I would argue that the unification of Italy was largely, but not completely, a “revolution from above.” I say this because the role of government leaders like Camilo Cavour was, in my view, more important than the role of peasants and others of the lower classes. The unification of Italy was more important to the people of the middle and upper classes than it was to the lower classes.
We cannot say that the unification of Italy was completely “from above.” We must recognize that radicals from the lower classes, such as those led by Giuseppe Garibaldi, did play an important role in the unification. If Garibaldi and his Redshirts had not attacked the Kingdom of the Two Sicilies (ruled by the Bourbon Dynasty of Spain), it would have been much harder for unification to occur. It seems clear that Garibaldi and the Redshirts really were examples of the “revolution from below” that Giuseppe Mazzini believed in.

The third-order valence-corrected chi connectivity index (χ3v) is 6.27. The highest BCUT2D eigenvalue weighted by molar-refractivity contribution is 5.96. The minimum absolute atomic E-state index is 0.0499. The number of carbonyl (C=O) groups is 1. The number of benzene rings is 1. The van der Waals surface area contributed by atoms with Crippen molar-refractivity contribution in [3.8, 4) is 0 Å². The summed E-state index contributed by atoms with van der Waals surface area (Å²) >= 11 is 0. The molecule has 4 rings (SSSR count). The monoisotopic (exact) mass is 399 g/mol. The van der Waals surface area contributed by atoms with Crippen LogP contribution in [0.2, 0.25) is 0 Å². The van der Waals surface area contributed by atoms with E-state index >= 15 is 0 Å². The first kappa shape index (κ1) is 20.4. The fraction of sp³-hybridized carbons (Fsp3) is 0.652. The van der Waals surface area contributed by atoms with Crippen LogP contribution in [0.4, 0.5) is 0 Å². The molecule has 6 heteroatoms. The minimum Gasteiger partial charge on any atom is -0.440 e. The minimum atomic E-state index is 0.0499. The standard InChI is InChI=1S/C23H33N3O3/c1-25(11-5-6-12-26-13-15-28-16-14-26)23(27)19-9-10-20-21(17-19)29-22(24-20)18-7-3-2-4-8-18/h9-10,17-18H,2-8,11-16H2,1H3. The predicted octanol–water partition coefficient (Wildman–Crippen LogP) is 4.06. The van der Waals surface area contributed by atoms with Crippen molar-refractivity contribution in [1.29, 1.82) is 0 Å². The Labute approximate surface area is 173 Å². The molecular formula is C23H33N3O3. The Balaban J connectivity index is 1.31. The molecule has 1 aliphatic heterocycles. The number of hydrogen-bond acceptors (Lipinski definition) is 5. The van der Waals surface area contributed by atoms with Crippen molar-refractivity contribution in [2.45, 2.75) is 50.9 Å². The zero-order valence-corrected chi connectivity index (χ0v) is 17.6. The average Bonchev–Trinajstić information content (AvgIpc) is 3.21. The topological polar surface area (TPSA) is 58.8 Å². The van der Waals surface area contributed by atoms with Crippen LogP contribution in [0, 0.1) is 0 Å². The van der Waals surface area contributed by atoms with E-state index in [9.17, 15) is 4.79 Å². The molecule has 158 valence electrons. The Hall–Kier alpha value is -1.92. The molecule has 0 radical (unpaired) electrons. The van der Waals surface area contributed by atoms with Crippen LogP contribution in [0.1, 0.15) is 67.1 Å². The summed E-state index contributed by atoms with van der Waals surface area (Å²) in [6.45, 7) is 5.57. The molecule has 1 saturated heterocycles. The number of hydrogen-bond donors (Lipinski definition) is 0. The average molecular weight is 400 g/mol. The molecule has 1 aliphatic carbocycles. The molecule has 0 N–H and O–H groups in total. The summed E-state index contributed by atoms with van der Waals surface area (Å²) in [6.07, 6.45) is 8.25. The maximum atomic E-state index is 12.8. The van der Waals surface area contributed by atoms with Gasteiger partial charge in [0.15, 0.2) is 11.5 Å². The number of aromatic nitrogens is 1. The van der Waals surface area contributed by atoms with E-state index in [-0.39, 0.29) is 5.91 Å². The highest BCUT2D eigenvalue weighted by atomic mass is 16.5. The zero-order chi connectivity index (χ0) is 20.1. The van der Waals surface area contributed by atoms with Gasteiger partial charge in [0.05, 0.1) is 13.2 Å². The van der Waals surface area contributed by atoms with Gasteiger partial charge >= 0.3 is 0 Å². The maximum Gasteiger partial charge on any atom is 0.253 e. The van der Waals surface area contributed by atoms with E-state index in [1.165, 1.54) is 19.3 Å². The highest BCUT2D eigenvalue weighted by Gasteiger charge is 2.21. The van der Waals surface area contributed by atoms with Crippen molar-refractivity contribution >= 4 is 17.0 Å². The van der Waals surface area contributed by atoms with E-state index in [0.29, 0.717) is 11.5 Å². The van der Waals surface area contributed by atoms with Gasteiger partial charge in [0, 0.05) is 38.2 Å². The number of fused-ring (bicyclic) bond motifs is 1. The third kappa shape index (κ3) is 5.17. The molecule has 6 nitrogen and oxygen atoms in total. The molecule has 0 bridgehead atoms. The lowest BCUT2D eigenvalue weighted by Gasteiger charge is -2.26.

However, once Garibaldi’s people achieved their success in Southern Italy, they were pushed out of the way. Camilo Cavour, who was no democrat, was worried by the possibility that Garibaldi’s vision for a republican Italy would come to fruition. Cavour put monarchist Sardinian troops in Southern Italy to take power away from Garibaldi’s democrats. Cavour is generally seen as the man who is most responsible for the unification of Italy. He used his diplomatic skills to make it possible for the various parts of Italy to throw off their foreign masters and unite. For example, Cavour made the deal with France to give Nice (Garibaldi’s birthplace) and Savoy to France in exchange for French help in driving the Austrians out of Italy. If Cavour is the person who is most responsible for uniting Italy, it is very hard to see the Italian unification as a popular movement. In that sense, it is appropriate to describe it as a “revolution from above.”
Clearly, the unification of Italy was largely a revolution from above. It, like German unification, was driven largely by governmental leaders who wanted to enhance their power and that of the states that they led. It owed some of its success to the efforts of peasants like the Redshirts, but it was not generally a revolution from below like, for example, the Bolshevik Revolution.